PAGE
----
“Music is like life. So often we listen to the melody but don’t hear the words.” Keith of carryon tuesday
She sat, knees up, her arms tightly holding them in position. She rested her head in the air just above them while the thud thump of her heartbeat echoed in her ears. This was a body sound, like the fluttering of butterfly wings echoing off the eardrum, or the tap, tap of heels clicking down the ear canal. It was the strange, otherworldly sounds – as if her ears were windows open to the outside world where street noises, voices, mixed with stereos playing opera, or talk-radio wafting up from car windows or sidewalk vendors and street corner gatherers.
These sounds were always far off in the distance; if she really strained, she might make out an aria, or determine whether it was sports time on the radio. At first, she would check around her apartment to see if she’d left the radio on, or put her ear to the walls or lie low by the crack between the floor and her closed door to try and trace the radio-voices. Soon she realized, these were all in her head. More specifically, all in her ears like the rhythm of her heartbeat. Humming motors, like fridge condenser unit, intensified these ear-sounds. Blasting her ipod ear buds, or cranking up NPR helped to drown out, for a time, the sounds that were entering through her ears, but mushrooming once inside her head. Often, she made her own “white noise” that blossomed when the other sounds were silent.
She told no one of this “twilight zone” kind of experience. If she mentioned “voices in her head,” she knew what conclusion folks would draw. The same with mentioning how lyrics got stuck in her mind, pinned to her memory like krazy glue. Sometimes these snippets of a line or two were merely annoying caused by exposure to muzac in elevators or stores. Or, they welled up, unbidden, from some part of her life/experiences she tried hard not to think about; lyrics that defined her sorrows, or cut like the knife of her regrets and failures. Try as she might, these lyrics only brought shame, tears, and head shaking “what ifs. . . .” Then, there were the lyrics that uplifted, raised her spirits and her outlook. She might call upon them, wishing them back into her auditory life. Like a dj’s or mp3 playlist, carefully designed mash-ups, and forceful messages.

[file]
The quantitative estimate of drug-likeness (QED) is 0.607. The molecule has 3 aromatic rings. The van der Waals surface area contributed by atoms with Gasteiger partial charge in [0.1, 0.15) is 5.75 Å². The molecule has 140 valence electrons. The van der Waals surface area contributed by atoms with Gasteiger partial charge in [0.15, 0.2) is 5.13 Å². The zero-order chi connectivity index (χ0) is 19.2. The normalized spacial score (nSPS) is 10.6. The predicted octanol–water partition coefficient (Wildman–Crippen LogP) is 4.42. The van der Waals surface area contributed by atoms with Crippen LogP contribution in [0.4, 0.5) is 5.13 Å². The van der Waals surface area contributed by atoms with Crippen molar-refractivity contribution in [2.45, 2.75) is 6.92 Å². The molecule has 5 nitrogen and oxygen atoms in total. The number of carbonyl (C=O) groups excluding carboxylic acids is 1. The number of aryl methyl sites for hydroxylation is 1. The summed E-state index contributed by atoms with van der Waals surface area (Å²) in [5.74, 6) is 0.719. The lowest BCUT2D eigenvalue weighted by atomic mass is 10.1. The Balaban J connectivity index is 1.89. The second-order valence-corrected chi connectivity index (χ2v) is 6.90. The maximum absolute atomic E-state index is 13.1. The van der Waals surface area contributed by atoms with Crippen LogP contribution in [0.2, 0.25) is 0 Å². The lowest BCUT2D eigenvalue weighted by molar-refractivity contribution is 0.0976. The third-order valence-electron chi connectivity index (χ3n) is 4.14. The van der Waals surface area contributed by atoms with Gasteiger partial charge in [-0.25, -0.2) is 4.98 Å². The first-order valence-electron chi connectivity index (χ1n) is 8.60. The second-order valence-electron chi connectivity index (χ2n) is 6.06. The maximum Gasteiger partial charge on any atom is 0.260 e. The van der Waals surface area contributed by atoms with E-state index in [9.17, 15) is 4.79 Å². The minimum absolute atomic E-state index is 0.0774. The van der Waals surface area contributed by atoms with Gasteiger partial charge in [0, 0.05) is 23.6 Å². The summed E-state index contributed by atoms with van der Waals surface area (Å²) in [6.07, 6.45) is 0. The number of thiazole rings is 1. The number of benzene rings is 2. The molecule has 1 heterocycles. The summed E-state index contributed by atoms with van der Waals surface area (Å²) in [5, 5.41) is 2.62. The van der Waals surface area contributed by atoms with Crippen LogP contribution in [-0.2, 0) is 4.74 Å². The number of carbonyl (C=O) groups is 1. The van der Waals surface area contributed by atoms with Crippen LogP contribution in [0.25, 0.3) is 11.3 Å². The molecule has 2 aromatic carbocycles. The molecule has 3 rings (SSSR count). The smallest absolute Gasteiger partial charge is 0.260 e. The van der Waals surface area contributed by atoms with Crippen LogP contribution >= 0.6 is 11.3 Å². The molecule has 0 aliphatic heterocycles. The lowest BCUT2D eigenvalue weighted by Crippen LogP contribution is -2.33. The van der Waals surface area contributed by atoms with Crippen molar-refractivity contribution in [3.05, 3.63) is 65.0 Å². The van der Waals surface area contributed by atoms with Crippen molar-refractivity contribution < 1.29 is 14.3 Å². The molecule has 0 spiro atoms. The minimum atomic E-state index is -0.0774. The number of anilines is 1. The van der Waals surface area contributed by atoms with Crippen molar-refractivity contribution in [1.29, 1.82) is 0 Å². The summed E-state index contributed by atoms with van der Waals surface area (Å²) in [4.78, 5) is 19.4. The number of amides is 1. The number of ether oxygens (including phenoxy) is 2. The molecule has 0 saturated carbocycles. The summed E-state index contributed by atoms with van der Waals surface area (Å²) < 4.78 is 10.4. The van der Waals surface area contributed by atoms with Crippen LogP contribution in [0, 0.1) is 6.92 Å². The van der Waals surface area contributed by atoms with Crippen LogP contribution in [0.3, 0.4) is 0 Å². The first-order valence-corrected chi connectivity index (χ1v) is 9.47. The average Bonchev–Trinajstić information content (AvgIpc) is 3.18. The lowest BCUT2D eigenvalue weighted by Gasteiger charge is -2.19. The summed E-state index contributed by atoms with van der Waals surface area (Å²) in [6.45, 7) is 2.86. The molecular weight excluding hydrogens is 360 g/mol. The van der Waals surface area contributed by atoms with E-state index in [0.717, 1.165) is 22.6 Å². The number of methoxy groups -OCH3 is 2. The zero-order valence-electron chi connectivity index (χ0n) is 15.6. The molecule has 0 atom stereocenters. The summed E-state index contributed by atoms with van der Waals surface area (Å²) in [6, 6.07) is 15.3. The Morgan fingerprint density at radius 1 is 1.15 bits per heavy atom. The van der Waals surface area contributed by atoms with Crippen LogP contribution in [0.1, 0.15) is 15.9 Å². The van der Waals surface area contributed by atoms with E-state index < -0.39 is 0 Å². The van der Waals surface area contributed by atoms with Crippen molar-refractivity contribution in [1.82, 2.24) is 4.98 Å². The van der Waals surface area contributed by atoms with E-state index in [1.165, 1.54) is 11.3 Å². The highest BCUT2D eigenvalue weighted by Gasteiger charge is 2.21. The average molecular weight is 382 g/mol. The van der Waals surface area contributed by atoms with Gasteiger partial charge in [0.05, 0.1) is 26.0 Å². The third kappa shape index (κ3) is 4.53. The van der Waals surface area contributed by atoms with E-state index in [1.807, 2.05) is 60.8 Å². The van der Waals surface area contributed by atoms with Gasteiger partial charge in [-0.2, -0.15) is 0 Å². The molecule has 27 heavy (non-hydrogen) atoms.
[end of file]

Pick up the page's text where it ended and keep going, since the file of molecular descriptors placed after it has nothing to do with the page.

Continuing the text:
Without thinking about it, songs would materialize in her head; lyrics that spoke the language of regret and forgiveness; truth and fiction; anthems to define her life now. Signposts when she didn’t realize she needed guidance; keys to unlock mysteries and providing the answer to prayers and crossword puzzles; to metaphors and allegories.
If she even let her head touch her knees, she knew her body would explode into a million pieces of sea glass, tiny prisms reflecting the blues of sea and sky. If she could only concentrate, she would call up a song that assisted her in the past, a song of inspiration with lyrics hitting home, but promising better days to come.
She could only get a very small fragment to swill up into the blackness and floating amorphous shapes created when she closed her eyes. This was both called for, and unwanted. The fragment offered some hope, but didn’t have the answer or annoyance factor. It was a simply stated, everyday sort of lyric; nothing mystical, magical about hearing it. Not faint like far off on a stereo, or loud, in your face like the lyrics of regret.
Knowing that truth, that sharing/linking to millions around the globe, she gently put her head down. Her body quivered, shook, but did not break. The thud thump faded, the talk-radio turned off, the white noise dampened. “Everybody hurts sometimes.”